“The world looks to me, as Brave is getting bigger. They’re trying to see me game-plan, my intelligence in not only wanting to be an international face but globally recognized as one of the best fighters ever. You can’t do that just fighting in America or certain organizations. Of course, you can make a name for yourself wherever you go. But my plan was always to be global. And to join the only global organization and become their champion, it’s fitting together just like God told me it would”.
It seems a somewhat unfair advantage, having an omnipotent deity in your corner. But until the Holy Spirit becomes detectable on a biological level, Jenkins is free to dispose of whoever deems themselves worthy of a challenge – foolhardy or otherwise.
“The fast guys aren’t fast enough; the strong guys aren’t strong enough; the speakers aren’t smart enough; God has made me perfectly for this sport,” he says.
“I’m destined for this.”
His opponent come Thursday, former BRAVE interim Lightweight Champion Lucas ‘Mineiro’ Martins, has other ideas. As do those in the Las Vegas bookmakers and the population of Brazil.
Size advantage, hands of stone, nasty temper; these are some of ‘Mineiro’s referenced attributes. None of them intimidates Jenkins. For one he doubts ‘Mineiro’ will even make it to the cage door on weight, let alone go the 25 minutes befitting a championship fight.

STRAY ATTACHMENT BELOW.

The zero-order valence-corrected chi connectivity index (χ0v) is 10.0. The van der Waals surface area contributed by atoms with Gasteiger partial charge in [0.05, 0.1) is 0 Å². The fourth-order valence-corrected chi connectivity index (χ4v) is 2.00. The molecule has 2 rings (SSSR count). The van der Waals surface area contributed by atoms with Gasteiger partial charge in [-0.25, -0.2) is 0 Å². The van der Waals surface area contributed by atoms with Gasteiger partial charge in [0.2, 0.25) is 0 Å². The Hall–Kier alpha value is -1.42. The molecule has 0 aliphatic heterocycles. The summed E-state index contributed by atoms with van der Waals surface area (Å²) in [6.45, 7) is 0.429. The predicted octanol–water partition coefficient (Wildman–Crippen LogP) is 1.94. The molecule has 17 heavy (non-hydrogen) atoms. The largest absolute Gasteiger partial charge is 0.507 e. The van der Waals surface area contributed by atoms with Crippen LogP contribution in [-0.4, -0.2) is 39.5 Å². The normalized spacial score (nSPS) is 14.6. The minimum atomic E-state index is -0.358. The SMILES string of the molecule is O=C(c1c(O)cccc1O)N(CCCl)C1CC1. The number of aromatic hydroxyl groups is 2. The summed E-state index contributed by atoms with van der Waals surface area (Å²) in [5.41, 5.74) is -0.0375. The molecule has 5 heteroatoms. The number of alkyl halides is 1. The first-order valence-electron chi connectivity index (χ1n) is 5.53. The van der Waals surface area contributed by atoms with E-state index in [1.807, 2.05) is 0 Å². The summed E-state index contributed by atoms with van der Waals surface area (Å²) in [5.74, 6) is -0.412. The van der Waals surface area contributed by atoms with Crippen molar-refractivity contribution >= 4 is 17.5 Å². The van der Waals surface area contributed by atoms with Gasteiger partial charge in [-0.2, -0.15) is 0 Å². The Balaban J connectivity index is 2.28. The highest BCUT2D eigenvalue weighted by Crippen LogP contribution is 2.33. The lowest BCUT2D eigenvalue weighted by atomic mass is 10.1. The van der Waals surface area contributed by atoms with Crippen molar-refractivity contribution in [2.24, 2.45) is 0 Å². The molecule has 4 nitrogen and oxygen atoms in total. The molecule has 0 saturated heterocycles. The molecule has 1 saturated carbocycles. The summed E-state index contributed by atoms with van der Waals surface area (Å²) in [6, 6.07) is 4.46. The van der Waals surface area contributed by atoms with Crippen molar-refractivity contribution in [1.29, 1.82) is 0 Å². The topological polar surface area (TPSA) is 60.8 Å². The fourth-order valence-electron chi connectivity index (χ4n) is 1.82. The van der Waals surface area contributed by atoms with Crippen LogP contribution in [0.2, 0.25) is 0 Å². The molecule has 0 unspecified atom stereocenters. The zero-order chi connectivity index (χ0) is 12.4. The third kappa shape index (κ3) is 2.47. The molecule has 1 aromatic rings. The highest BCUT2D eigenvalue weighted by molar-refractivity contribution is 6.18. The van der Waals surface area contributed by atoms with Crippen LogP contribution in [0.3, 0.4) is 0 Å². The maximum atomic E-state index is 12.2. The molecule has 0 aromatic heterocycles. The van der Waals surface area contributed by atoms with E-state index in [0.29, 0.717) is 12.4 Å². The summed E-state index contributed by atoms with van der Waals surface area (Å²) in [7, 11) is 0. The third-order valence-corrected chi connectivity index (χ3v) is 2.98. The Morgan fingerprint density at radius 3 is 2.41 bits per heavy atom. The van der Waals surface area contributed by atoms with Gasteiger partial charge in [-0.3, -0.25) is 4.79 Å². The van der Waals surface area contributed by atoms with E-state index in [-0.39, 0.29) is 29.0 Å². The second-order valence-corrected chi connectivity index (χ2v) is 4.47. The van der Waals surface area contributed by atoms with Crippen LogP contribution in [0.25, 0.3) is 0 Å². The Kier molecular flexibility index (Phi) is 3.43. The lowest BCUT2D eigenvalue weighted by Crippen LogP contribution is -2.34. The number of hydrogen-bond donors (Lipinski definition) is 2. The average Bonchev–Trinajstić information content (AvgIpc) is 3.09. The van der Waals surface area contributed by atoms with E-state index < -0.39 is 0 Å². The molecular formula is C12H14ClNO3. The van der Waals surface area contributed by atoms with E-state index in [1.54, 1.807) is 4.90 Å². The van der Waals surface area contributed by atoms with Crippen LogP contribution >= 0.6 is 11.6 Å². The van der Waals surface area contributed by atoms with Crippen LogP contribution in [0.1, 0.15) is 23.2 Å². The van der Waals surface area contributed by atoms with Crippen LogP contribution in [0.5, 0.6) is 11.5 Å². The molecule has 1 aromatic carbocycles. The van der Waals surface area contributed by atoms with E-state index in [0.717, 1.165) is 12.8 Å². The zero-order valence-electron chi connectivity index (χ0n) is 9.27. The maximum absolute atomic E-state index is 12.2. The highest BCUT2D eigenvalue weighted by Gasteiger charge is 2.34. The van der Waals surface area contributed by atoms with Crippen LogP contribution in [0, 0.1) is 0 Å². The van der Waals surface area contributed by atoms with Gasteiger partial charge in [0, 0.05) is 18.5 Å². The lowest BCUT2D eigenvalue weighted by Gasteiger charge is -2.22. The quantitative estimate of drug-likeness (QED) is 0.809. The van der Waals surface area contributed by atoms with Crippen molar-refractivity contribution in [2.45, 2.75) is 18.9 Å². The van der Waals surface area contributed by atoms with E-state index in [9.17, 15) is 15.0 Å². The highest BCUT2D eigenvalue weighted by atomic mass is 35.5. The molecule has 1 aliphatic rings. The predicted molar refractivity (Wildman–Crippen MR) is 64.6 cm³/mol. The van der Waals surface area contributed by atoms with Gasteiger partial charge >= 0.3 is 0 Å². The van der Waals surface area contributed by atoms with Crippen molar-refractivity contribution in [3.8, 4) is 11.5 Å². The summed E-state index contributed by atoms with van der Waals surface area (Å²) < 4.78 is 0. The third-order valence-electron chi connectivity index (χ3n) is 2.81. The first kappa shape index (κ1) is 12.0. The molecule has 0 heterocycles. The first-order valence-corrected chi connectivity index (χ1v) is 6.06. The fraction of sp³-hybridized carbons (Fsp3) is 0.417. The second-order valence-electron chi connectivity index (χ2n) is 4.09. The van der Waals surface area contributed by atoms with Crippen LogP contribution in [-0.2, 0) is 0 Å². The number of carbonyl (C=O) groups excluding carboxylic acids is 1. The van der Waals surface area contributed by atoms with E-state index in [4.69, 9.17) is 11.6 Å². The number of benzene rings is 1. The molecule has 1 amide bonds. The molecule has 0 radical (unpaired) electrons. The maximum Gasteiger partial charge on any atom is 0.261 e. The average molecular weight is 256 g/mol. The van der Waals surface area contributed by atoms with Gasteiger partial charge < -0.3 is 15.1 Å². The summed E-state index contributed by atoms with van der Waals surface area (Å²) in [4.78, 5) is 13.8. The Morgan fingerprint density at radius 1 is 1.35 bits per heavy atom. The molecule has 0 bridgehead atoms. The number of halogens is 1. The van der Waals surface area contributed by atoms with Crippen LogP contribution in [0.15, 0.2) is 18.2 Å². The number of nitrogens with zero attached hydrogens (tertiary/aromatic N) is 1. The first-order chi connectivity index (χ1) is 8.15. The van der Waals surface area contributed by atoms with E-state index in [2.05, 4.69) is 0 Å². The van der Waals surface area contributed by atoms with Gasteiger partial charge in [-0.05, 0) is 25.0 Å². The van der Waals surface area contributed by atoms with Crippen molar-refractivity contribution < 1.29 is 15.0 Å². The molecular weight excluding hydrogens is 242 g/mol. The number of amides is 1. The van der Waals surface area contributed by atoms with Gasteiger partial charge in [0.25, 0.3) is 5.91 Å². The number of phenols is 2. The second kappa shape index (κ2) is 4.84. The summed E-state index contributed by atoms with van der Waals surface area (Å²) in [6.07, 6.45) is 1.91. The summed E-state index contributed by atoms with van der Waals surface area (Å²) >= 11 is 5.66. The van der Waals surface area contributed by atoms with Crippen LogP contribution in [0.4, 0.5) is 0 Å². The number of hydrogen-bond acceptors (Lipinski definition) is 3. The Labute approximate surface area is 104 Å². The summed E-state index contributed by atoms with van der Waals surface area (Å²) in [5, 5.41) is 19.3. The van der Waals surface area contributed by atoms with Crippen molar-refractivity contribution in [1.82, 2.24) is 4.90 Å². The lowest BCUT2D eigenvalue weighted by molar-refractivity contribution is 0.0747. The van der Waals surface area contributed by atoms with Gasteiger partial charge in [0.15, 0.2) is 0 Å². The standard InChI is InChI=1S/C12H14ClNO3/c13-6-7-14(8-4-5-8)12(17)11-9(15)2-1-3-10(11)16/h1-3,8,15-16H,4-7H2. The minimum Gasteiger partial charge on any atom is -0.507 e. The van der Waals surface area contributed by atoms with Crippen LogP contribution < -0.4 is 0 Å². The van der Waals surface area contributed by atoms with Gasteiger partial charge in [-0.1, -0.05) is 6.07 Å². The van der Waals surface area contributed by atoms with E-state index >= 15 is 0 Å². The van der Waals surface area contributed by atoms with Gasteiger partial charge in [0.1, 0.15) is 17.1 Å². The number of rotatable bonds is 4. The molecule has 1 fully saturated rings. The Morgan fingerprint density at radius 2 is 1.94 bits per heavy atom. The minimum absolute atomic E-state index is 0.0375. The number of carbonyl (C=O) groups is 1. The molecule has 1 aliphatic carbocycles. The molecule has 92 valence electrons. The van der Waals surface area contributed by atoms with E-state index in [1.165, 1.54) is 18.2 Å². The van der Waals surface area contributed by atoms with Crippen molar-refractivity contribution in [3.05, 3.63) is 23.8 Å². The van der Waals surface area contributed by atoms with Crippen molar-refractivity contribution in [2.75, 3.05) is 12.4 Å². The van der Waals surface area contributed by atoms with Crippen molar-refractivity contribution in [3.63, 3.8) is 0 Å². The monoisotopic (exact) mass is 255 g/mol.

“If he’s struggling to make weight, he ain’t going past two rounds,” Jenkins laughs.
“He’s challenging my belt; he’s challenging my validity as a champion, he’s got to beat the scale, which he has never done at 145. Then the fact that he’s beat the champion at 155, he sees it an ‘easier’ task to come and see me – that’s disrespectful.”
And even if the Brazilian shows up at his best, why worry about size? There’s a precedent here, and it sits with Jenkins.
“Lucas is a formidable opponent, a giant name. I see it as a massive opportunity. I believe that I’m the underdog; whether it’s in Vegas, the minds of people in Brazil, either way, I like it. It seems to me like a David and Goliath situation,” he says.
“Who is this uncircumcised philistine who comes to my weight and not only beat the scale, beat me over five rounds and deny me the validation of what the lord has ordained me to have? I hear people say, ‘he wants to make history’ – we all want to make history. But to do what he’s doing, he will pay for it, and I plan to put him out in less than 25 minutes”.
The lobby in which our interview takes place has been quiet to this point. Getting towards the evening drinks portion of the day, Doo Wop (That Thing) from The Miseducation of Lauryn Hill starts to softly bump its way through the bar. Consciously or not, Jenkins ignores the natural pause in our conversation and breaks down a prediction in verse.
“If he don’t do what he’s supposed to do, I’ll rout his ass in two. If he comes wanting war, looking for more, I’ll make him snore in four.”
He’s always been a wordsmith, or as he puts it, “the guy who’s always had that Ra Ra speech.”